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Introduction

During the period beginning in 1850 and ending in 1930 about 1,249,800 Swedes emigrated from Sweden to North America. Roughly 200,000 of these emigrants returned back to Sweden. There was an early emigration from Sweden to North America too, beginning in the 1830s but this was modest one. The huge wave of emigrants from Sweden stared after the American Civil War, i.e. after 1865. Now began an organized mass emigration that led to slightly more than 1,200,000 emigrated Swedes until the end of the emigration period around 1930. The family was the core of the emigrant parties before 1850 and these types of emigrants lasted until the 1870s.In the 1870s there was a change; now the group of single emigrants grew fast, i.e. people emigrating alone. The first emigration had a special character; families left their farms and homesteads in Sweden and thereby they cut their ties to Sweden. In the USA, there were free homestead land to claim and the family now had their future in the new country. Later a kind of complementary emigration began, emigrants went to relatives already established in the USA. In the 1890s and after when there was no free homestead land available the emigrants either had to buy already farmed land or work in the industries. This favored emigration of singles but made it difficult for families. There has been three major peaks in the emigration from Sweden to the USA: 1868 – 1872 1880 – 1893 1901 – 1914 The immigration to the USA came to halt during World War I (1914 - 1918). The immigration began again after WWI with a peak just before 1924. From 1924 and forward the immigration to the USA was limited due to a quota act and a demand for visa. The emigration from Sweden to the USA drastic decreases at the end of the 1920s and more or less stops after 1930. The first colonists from Europe settled in the eastern parts of America and many colonies emerged with communities and cultivated land. As more and more immigrants arrived to America the farmed land expanded westward, i.e. the frontier moved westward.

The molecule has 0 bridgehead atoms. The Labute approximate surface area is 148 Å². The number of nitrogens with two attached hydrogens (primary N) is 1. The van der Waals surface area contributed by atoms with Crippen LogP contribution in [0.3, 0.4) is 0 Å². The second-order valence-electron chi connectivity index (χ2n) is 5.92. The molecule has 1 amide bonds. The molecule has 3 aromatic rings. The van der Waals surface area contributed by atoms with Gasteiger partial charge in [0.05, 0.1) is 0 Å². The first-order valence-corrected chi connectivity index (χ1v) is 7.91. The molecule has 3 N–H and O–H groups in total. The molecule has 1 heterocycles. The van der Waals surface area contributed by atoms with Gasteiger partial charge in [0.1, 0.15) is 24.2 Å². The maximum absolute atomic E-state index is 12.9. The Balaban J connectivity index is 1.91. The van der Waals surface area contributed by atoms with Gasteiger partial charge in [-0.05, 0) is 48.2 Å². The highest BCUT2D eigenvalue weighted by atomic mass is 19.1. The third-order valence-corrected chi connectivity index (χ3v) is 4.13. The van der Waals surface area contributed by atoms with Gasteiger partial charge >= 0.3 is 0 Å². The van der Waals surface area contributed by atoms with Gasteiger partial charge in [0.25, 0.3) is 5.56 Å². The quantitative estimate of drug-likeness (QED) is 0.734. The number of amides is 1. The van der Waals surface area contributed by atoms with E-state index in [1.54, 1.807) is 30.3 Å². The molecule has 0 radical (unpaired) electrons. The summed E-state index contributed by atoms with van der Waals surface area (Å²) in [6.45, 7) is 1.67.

The Birth of the United States of

America, U.S.A.